Torrent Provider Mininova Loses Court Battle, Deletes All Copyright Infringing Torrents

The idea of a "legal" torrent website sounds ridiculous. There, I said it. I mean, WHAT would be the point. Forcing a torrent website to go legal is a teeny little stab at the internet and all of its bounty, but let's face it: tackling one downloading service is like a particuarly hellish game of Whack-a-Mole. Or like plucking gray hairs. Or... you get the idea. But yes, you heard it right here: Dutch torrent provider Mininova has removed all of its torrents save for the few that had been uploaded through its content distribution service, making them officially a legal service.

Mininova's drastic decision resulted in their legal battle with Dutch anti-piracy program BREIN, who needless to say, won. Up until this point, Mininova was the web's largest torrent website, but in court BREIN made it more than clear that they wanted Mininova to start filtering their torrents to protect artists' copyrighted material. After the case went to court in June, the judge ruled in BREIN's favor, stating that the owners of Mininova were not themselves guilty of copyright infringement, but that they should remove torrents containing copyrighted material within three months or be fined five million Euros.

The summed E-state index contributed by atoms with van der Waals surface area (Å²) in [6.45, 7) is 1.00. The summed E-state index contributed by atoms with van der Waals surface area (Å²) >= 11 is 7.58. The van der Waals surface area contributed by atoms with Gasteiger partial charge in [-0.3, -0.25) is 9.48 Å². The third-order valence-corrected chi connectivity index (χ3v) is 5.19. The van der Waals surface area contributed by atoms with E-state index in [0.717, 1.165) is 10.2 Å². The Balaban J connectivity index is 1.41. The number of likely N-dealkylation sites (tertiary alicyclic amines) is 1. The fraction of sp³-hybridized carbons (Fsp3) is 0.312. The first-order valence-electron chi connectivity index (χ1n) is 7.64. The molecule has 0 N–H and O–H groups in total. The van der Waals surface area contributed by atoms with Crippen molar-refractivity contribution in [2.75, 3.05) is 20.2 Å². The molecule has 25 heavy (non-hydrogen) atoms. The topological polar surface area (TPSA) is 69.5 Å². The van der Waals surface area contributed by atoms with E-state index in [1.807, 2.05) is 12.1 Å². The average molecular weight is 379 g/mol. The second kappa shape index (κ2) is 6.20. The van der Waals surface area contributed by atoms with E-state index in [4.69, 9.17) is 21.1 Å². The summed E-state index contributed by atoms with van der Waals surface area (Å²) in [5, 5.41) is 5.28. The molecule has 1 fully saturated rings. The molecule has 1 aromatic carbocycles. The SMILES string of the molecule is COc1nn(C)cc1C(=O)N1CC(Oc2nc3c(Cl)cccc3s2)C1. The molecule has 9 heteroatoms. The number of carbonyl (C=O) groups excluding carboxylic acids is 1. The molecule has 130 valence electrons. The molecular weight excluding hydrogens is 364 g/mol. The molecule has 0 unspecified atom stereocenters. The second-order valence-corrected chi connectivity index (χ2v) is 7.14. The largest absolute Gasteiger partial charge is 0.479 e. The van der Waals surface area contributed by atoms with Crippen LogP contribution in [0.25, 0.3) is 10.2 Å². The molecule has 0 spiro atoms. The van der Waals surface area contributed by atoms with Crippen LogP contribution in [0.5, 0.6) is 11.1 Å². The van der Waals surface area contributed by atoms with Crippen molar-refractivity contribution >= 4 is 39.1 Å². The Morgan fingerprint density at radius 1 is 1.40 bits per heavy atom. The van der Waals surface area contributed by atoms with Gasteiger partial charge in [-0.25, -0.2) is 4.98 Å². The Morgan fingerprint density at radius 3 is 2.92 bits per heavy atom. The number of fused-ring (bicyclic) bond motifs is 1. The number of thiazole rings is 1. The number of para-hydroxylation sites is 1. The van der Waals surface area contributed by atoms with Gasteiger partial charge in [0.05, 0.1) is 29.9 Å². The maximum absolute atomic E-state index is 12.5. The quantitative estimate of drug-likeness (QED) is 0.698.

But like Wilco's digital strategist Ken Waagner says in Greg Kot's book Ripped: How the Wired Generation Revolutionized Music, "The record industry suing file sharers is like the railroad industry trying to shoot down airplanes." And I think it's time for a resounding chorus of "enough said."

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